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Social welfare lobbyists also say the government failed to properly convey public health advice to multicultural communities, with leaflets not translated into enough languages."Opening up obviously is a natural thing where you have successful control," said Professor Wang Linfa, director of the programme in emerging infectious diseases at the Duke-NUS Medical School in Singapore.

"But whether the society and every citizen is ready and educated enough to cope with the 'new norm' of Covid-19" is another matter, he said.Stung into action, Mr Andrews announced a judicial review into the alleged hotel quarantine breaches. And after the city experienced about two weeks of double-digit daily increases in infections, he ordered the lockdown of 12 suburbs in Melbourne's northern and western fringes.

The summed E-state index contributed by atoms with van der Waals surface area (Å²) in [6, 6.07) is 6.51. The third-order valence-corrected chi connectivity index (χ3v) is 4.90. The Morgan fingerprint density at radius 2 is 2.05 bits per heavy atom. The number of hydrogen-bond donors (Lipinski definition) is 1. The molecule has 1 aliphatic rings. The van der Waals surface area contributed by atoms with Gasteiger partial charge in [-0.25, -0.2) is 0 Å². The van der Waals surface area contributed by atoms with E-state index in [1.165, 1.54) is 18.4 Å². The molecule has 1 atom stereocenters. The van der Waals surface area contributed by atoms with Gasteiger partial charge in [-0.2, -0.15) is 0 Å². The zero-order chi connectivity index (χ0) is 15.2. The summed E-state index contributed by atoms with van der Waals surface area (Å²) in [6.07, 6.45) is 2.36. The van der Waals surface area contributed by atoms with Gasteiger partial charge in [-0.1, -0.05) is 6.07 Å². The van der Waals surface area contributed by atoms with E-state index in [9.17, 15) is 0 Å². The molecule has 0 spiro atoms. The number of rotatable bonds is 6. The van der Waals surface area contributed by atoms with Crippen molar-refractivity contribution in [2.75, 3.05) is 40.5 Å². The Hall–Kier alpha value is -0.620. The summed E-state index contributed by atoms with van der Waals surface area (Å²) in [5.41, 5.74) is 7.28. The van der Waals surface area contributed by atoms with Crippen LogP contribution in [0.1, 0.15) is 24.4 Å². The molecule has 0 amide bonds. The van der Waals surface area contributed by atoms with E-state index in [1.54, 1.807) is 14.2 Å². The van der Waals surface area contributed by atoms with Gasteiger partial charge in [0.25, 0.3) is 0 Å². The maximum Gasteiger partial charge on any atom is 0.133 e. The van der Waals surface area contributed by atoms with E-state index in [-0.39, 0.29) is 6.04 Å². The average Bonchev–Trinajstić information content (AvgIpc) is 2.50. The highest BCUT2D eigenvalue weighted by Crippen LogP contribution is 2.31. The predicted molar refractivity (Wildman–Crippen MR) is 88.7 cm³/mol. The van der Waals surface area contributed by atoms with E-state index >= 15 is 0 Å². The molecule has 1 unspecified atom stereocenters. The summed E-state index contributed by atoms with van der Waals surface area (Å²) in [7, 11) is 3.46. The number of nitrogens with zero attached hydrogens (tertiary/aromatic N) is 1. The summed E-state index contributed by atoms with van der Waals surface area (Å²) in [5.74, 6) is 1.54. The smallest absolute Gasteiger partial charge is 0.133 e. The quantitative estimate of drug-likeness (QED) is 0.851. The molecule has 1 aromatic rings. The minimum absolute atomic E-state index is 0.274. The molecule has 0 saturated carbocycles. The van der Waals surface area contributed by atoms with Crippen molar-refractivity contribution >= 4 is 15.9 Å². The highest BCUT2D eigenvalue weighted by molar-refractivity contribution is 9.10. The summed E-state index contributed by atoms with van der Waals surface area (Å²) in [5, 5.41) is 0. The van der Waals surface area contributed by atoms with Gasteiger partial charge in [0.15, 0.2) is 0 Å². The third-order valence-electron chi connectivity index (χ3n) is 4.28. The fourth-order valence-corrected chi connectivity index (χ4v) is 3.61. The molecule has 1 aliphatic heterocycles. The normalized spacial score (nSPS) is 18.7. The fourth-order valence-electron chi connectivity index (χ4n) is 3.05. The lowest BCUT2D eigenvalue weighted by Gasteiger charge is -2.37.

But it wasn't enough. On Monday, Victoria's neighbouring state New South Wales announced it would be closing their shared border for the first time since the 1919 Spanish Flu pandemic. Residents of Victoria have also been barred from other parts of the country where community transmission has largely been halted.

By Tuesday, as the daily tally reached a new state record of 191, Mr Andrews extended the lockdown across the entire metropolitan area.Australia has been one of the standout performers globally in limiting the spread of the virus. It achieved that by closing international and state borders, quarantining returning residents, social distancing measures and a widespread testing and tracing regime.